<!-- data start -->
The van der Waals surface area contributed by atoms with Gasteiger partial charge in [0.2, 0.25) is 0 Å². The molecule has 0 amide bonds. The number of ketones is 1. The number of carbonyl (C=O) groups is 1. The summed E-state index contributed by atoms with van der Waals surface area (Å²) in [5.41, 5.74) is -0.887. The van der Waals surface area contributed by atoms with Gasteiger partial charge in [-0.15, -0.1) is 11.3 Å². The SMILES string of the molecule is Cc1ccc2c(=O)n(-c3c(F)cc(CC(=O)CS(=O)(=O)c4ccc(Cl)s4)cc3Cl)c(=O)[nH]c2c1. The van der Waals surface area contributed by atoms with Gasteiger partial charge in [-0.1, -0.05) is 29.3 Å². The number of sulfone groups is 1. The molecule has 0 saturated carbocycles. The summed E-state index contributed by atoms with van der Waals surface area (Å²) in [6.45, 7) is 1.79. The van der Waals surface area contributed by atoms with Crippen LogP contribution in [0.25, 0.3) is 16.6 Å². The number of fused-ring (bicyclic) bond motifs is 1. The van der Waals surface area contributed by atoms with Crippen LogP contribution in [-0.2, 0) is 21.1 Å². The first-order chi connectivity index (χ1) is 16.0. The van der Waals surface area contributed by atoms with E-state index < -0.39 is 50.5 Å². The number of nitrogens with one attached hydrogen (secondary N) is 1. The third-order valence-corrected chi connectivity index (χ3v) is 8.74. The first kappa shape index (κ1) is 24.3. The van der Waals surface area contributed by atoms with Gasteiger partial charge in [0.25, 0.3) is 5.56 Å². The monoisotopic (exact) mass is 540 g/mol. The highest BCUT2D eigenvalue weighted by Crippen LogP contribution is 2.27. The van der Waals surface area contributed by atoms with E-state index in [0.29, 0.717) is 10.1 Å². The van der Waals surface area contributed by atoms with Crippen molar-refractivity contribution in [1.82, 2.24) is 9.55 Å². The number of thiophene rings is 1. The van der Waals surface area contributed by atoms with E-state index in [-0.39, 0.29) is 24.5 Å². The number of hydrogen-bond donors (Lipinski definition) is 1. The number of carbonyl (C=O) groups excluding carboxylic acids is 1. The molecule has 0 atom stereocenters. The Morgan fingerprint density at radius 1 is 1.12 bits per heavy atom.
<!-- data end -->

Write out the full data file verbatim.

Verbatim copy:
The van der Waals surface area contributed by atoms with Gasteiger partial charge in [0.2, 0.25) is 0 Å². The molecule has 0 amide bonds. The number of ketones is 1. The number of carbonyl (C=O) groups is 1. The summed E-state index contributed by atoms with van der Waals surface area (Å²) in [5.41, 5.74) is -0.887. The van der Waals surface area contributed by atoms with Gasteiger partial charge in [-0.15, -0.1) is 11.3 Å². The SMILES string of the molecule is Cc1ccc2c(=O)n(-c3c(F)cc(CC(=O)CS(=O)(=O)c4ccc(Cl)s4)cc3Cl)c(=O)[nH]c2c1. The van der Waals surface area contributed by atoms with Gasteiger partial charge in [-0.1, -0.05) is 29.3 Å². The number of sulfone groups is 1. The molecule has 0 saturated carbocycles. The summed E-state index contributed by atoms with van der Waals surface area (Å²) in [6.45, 7) is 1.79. The van der Waals surface area contributed by atoms with Crippen LogP contribution in [0.25, 0.3) is 16.6 Å². The number of fused-ring (bicyclic) bond motifs is 1. The van der Waals surface area contributed by atoms with Crippen LogP contribution in [-0.2, 0) is 21.1 Å². The first-order chi connectivity index (χ1) is 16.0. The van der Waals surface area contributed by atoms with E-state index < -0.39 is 50.5 Å². The number of nitrogens with one attached hydrogen (secondary N) is 1. The third-order valence-corrected chi connectivity index (χ3v) is 8.74. The first kappa shape index (κ1) is 24.3. The van der Waals surface area contributed by atoms with Gasteiger partial charge in [0.25, 0.3) is 5.56 Å². The monoisotopic (exact) mass is 540 g/mol. The highest BCUT2D eigenvalue weighted by Crippen LogP contribution is 2.27. The van der Waals surface area contributed by atoms with E-state index in [0.29, 0.717) is 10.1 Å². The van der Waals surface area contributed by atoms with Crippen molar-refractivity contribution in [1.82, 2.24) is 9.55 Å². The number of thiophene rings is 1. The van der Waals surface area contributed by atoms with E-state index in [-0.39, 0.29) is 24.5 Å². The number of hydrogen-bond donors (Lipinski definition) is 1. The number of carbonyl (C=O) groups excluding carboxylic acids is 1. The molecule has 0 atom stereocenters. The Morgan fingerprint density at radius 1 is 1.12 bits per heavy atom.